By Shyamon Jayasinghe –
“Good governance demands unity in the line of command. For the current government, a creature of the 19th Amendment, the primary prerequisite for a flow of unity in command is a cooperation between President and Prime Minister.”
President Maitripala Sirisena has lost time in a hopeless and self-destructive flirtation with the set of wolves who were his erstwhile companions. What made him take that disastrous U-Turn? The astrologer would tell him,”bad time.” I would say, it was a disastrous experiment influenced by foul advisers around him. This has cost him immensely, disturbed him, and confused him immeasurably. What is worse, the country has suffered badly with a weakened government that resulted from the split. The Easter attack can partly be attributed to the split in governance capability. The president didn’t talk to the Prime Minister. Imagine!
The ‘Maitri Yugaya,’ started off well and the new yahapalnaya government that had a whole lot of revolutionary changes promised, was surely on track. Many useful changes were done and the people were free. Then, this happened!
The president had enough Ranil-haters around him to do the damage. The latter first planted in him the germs of an unrealistic dream. You can extend your term, Sir! You can seek nomination, again, Sir! Maitri-the man with the radiant smile on his countenance – mind-poisoned, got pesky and nasty. From that point on, it had been hate. The rogues he imported from the former government as ministers could have added only fuel to a toxic internal fire. These charlatans were, in fact planted by Mahinda Rajapaksa-Basil enclave with the mission of turning Sirisena around onto their camp. This had been strategy. Serious charges and cases had been framed against the top notchers of the former regime. These cases can be impeded, given Sirisena is with them. The plot was on.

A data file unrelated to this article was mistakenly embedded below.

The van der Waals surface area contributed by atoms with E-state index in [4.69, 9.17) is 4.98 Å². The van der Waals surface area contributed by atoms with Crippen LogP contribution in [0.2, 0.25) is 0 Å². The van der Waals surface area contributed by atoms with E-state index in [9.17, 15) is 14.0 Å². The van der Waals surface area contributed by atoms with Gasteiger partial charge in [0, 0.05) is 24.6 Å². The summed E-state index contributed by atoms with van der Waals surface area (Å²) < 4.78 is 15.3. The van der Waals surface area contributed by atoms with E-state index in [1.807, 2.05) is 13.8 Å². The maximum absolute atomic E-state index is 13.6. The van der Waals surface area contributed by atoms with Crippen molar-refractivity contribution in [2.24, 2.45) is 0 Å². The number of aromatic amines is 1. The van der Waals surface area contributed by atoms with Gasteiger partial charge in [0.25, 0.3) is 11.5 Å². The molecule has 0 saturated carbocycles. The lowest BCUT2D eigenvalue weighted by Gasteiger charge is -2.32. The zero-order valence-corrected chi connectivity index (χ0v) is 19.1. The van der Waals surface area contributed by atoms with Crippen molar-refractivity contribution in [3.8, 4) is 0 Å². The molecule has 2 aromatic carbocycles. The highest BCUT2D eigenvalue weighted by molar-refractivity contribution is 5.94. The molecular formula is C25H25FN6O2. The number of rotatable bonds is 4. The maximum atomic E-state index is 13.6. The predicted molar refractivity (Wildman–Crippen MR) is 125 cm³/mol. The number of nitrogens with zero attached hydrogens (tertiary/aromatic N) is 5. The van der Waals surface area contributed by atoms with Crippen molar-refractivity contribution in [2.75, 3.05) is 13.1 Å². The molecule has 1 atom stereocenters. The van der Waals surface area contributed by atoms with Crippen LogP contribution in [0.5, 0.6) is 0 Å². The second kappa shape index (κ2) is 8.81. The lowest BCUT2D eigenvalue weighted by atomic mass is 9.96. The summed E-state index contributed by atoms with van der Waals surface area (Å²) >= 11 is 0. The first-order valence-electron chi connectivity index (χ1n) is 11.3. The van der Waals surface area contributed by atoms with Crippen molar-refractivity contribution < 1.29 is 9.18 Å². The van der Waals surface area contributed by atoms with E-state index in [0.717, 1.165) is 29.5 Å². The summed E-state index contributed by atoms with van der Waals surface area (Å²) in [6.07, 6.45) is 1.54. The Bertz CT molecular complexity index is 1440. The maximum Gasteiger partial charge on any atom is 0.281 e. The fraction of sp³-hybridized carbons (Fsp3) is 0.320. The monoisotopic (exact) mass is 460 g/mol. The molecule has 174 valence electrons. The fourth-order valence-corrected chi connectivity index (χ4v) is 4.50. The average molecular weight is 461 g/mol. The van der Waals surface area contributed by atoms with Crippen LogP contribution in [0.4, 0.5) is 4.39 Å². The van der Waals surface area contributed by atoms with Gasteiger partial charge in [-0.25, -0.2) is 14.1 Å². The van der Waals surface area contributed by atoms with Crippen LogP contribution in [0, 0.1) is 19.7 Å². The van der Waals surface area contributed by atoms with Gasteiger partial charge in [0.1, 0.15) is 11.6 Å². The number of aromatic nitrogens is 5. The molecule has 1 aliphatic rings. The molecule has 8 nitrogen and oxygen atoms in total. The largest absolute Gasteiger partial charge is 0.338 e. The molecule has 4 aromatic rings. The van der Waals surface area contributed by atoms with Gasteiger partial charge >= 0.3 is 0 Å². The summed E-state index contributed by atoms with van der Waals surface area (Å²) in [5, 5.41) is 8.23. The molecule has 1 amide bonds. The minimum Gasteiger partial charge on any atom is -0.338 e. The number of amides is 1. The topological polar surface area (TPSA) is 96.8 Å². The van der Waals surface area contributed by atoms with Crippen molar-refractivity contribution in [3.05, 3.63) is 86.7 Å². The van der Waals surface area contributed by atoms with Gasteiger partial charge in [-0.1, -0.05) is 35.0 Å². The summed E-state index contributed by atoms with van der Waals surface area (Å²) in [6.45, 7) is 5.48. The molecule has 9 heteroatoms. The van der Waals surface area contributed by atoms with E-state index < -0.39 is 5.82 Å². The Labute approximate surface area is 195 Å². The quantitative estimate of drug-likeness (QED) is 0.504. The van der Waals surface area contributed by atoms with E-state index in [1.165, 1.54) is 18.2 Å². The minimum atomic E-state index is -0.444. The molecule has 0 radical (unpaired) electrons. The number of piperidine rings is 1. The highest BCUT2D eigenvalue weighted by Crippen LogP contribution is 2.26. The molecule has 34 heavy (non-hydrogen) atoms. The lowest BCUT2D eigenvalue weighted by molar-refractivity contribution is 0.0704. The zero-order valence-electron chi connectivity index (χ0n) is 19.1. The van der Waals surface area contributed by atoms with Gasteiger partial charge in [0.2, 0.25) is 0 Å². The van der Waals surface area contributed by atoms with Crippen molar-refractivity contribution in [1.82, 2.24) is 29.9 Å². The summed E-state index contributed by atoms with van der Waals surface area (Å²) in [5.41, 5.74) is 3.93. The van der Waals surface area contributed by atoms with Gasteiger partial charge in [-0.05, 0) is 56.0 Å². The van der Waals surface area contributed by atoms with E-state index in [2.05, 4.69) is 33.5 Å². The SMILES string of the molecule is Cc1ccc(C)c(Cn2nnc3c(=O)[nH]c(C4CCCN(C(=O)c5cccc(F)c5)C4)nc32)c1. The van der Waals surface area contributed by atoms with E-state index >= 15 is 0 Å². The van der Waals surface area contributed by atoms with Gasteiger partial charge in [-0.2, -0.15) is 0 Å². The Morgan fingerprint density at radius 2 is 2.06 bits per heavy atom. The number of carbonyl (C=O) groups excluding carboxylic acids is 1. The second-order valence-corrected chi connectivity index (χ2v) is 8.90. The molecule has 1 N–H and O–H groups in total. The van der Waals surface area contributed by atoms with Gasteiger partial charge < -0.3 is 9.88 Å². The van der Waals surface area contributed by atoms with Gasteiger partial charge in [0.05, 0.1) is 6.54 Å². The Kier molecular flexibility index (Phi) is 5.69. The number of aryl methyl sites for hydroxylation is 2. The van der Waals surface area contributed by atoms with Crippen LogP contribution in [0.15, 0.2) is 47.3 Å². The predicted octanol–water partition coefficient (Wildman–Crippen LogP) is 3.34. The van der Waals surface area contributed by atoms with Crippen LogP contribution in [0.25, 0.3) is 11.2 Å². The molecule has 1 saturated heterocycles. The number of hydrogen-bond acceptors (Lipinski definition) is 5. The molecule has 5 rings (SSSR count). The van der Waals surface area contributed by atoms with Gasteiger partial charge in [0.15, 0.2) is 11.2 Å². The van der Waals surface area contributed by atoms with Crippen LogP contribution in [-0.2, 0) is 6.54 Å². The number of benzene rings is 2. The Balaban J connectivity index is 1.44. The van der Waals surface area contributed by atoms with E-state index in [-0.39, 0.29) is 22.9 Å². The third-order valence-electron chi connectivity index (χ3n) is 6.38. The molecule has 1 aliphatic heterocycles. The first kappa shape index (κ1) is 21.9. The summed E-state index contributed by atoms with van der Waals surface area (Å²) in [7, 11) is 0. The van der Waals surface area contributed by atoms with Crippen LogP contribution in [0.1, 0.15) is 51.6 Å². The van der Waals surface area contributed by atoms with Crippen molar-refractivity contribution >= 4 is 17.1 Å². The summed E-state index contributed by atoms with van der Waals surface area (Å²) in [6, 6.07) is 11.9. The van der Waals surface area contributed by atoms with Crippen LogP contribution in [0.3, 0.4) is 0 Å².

The U-turn resulted, and a chain of events followed-one causing the other.
Voting the PM Out
Sirisena tried to vote the Prime Minister out-twice. He had been promised the required number of votes. Dead promise! That flopped, but his advisers gave him the resilience to continue the blast of his own government. Considerations of gratitude could not sway a mind blinded by hate. The UNP did all the hard work to sponsor him-down to the grassroots men who did the posters on walls and the canvassing etc. These various local-level workers couldn’t believe their eyes.
Local Government Elections
From there, Maitripala Sirisena went on to the local government elections. His advisers and the wolves in Opposition brought him crowds. He was misled into believing he was winning. He blasted Ranil and the UNP government, promising to use his sword against the latter, soon. But the UNP had already been established for too long. It had a party leader who was too clever and emotionally calm for that. The result of this misdirection was that President’s side lost so badly and the UNP, too, suffered collateral damage to Mahinda Rajapaksa’s forces amidst an electorate that was fed up with the quarrel. However, the UNP votes still remained within respectable territory.
Second No-Confidence Motion